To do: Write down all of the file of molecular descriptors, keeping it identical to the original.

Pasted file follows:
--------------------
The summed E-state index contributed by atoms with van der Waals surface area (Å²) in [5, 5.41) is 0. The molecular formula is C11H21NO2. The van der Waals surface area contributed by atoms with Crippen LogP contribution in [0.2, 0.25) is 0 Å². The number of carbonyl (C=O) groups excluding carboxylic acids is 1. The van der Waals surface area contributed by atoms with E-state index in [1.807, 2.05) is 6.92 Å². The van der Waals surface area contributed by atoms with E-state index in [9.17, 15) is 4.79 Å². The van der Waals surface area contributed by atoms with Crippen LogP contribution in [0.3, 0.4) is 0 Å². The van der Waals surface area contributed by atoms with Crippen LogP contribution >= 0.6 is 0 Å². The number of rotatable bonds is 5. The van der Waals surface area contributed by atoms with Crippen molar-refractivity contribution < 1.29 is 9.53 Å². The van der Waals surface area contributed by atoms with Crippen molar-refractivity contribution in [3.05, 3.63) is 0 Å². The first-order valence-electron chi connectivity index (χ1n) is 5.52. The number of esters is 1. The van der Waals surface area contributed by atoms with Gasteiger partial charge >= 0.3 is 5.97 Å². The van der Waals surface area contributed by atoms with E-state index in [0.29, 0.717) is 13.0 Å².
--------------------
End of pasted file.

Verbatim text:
The summed E-state index contributed by atoms with van der Waals surface area (Å²) in [5, 5.41) is 0. The molecular formula is C11H21NO2. The van der Waals surface area contributed by atoms with Crippen LogP contribution in [0.2, 0.25) is 0 Å². The number of carbonyl (C=O) groups excluding carboxylic acids is 1. The van der Waals surface area contributed by atoms with E-state index in [1.807, 2.05) is 6.92 Å². The van der Waals surface area contributed by atoms with E-state index in [9.17, 15) is 4.79 Å². The van der Waals surface area contributed by atoms with Crippen LogP contribution in [0.3, 0.4) is 0 Å². The van der Waals surface area contributed by atoms with Crippen LogP contribution >= 0.6 is 0 Å². The number of rotatable bonds is 5. The van der Waals surface area contributed by atoms with Crippen molar-refractivity contribution < 1.29 is 9.53 Å². The van der Waals surface area contributed by atoms with Crippen molar-refractivity contribution in [3.05, 3.63) is 0 Å². The first-order valence-electron chi connectivity index (χ1n) is 5.52. The number of esters is 1. The van der Waals surface area contributed by atoms with Gasteiger partial charge >= 0.3 is 5.97 Å². The van der Waals surface area contributed by atoms with E-state index in [0.29, 0.717) is 13.0 Å².